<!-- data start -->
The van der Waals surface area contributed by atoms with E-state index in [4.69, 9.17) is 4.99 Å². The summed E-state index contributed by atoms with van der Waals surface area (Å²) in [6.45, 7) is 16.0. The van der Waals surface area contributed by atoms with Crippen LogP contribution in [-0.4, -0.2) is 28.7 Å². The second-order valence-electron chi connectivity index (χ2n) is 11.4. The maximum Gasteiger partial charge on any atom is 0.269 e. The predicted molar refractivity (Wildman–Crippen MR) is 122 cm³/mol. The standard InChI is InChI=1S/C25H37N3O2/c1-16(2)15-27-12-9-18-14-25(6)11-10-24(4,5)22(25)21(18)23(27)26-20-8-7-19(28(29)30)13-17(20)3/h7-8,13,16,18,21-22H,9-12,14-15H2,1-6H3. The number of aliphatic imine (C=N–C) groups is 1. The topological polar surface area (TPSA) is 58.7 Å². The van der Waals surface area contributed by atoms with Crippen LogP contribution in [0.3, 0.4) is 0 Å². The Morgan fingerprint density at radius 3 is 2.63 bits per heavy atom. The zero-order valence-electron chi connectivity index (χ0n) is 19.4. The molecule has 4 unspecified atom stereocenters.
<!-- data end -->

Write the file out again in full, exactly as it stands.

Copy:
The van der Waals surface area contributed by atoms with E-state index in [4.69, 9.17) is 4.99 Å². The summed E-state index contributed by atoms with van der Waals surface area (Å²) in [6.45, 7) is 16.0. The van der Waals surface area contributed by atoms with Crippen LogP contribution in [-0.4, -0.2) is 28.7 Å². The second-order valence-electron chi connectivity index (χ2n) is 11.4. The maximum Gasteiger partial charge on any atom is 0.269 e. The predicted molar refractivity (Wildman–Crippen MR) is 122 cm³/mol. The standard InChI is InChI=1S/C25H37N3O2/c1-16(2)15-27-12-9-18-14-25(6)11-10-24(4,5)22(25)21(18)23(27)26-20-8-7-19(28(29)30)13-17(20)3/h7-8,13,16,18,21-22H,9-12,14-15H2,1-6H3. The number of aliphatic imine (C=N–C) groups is 1. The topological polar surface area (TPSA) is 58.7 Å². The van der Waals surface area contributed by atoms with Crippen LogP contribution in [0.3, 0.4) is 0 Å². The Morgan fingerprint density at radius 3 is 2.63 bits per heavy atom. The zero-order valence-electron chi connectivity index (χ0n) is 19.4. The molecule has 4 unspecified atom stereocenters.